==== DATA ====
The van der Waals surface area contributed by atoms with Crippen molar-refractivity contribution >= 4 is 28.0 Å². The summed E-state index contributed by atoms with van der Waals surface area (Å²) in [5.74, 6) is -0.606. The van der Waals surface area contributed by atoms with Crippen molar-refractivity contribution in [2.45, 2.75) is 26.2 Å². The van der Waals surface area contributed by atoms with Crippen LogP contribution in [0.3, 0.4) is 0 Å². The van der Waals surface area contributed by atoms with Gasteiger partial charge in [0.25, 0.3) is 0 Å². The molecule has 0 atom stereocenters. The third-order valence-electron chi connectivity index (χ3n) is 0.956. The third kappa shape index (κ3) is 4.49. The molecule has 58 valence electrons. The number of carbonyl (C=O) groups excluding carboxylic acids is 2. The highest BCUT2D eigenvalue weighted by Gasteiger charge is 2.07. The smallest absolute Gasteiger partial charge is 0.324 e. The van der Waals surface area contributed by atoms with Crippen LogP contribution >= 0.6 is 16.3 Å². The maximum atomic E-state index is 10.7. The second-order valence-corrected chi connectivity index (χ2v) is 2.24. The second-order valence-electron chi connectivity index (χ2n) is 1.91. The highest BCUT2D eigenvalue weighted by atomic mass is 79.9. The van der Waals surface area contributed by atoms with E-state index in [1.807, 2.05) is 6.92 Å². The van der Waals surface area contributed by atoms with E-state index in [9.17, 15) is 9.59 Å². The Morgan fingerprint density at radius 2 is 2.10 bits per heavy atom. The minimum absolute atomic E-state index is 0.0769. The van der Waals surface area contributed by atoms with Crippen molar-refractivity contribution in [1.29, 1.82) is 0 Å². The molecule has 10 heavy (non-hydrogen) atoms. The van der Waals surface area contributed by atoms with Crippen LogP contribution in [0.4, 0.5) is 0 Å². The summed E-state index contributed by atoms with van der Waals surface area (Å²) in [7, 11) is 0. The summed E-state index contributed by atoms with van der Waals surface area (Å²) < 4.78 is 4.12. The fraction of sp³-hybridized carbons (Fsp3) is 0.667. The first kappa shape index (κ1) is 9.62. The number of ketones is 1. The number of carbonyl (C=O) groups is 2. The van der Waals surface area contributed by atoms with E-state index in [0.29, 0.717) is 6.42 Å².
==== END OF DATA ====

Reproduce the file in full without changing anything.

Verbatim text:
The van der Waals surface area contributed by atoms with Crippen molar-refractivity contribution >= 4 is 28.0 Å². The summed E-state index contributed by atoms with van der Waals surface area (Å²) in [5.74, 6) is -0.606. The van der Waals surface area contributed by atoms with Crippen molar-refractivity contribution in [2.45, 2.75) is 26.2 Å². The van der Waals surface area contributed by atoms with Crippen LogP contribution in [0.3, 0.4) is 0 Å². The van der Waals surface area contributed by atoms with Gasteiger partial charge in [0.25, 0.3) is 0 Å². The molecule has 0 atom stereocenters. The third-order valence-electron chi connectivity index (χ3n) is 0.956. The third kappa shape index (κ3) is 4.49. The molecule has 58 valence electrons. The number of carbonyl (C=O) groups excluding carboxylic acids is 2. The highest BCUT2D eigenvalue weighted by Gasteiger charge is 2.07. The smallest absolute Gasteiger partial charge is 0.324 e. The van der Waals surface area contributed by atoms with Crippen LogP contribution >= 0.6 is 16.3 Å². The maximum atomic E-state index is 10.7. The second-order valence-corrected chi connectivity index (χ2v) is 2.24. The second-order valence-electron chi connectivity index (χ2n) is 1.91. The highest BCUT2D eigenvalue weighted by atomic mass is 79.9. The van der Waals surface area contributed by atoms with E-state index in [1.807, 2.05) is 6.92 Å². The van der Waals surface area contributed by atoms with E-state index in [9.17, 15) is 9.59 Å². The Morgan fingerprint density at radius 2 is 2.10 bits per heavy atom. The minimum absolute atomic E-state index is 0.0769. The van der Waals surface area contributed by atoms with Crippen molar-refractivity contribution in [1.29, 1.82) is 0 Å². The molecule has 10 heavy (non-hydrogen) atoms. The van der Waals surface area contributed by atoms with Crippen LogP contribution in [0.4, 0.5) is 0 Å². The summed E-state index contributed by atoms with van der Waals surface area (Å²) in [7, 11) is 0. The summed E-state index contributed by atoms with van der Waals surface area (Å²) < 4.78 is 4.12. The fraction of sp³-hybridized carbons (Fsp3) is 0.667. The first kappa shape index (κ1) is 9.62. The number of ketones is 1. The number of carbonyl (C=O) groups is 2. The van der Waals surface area contributed by atoms with E-state index in [0.29, 0.717) is 6.42 Å².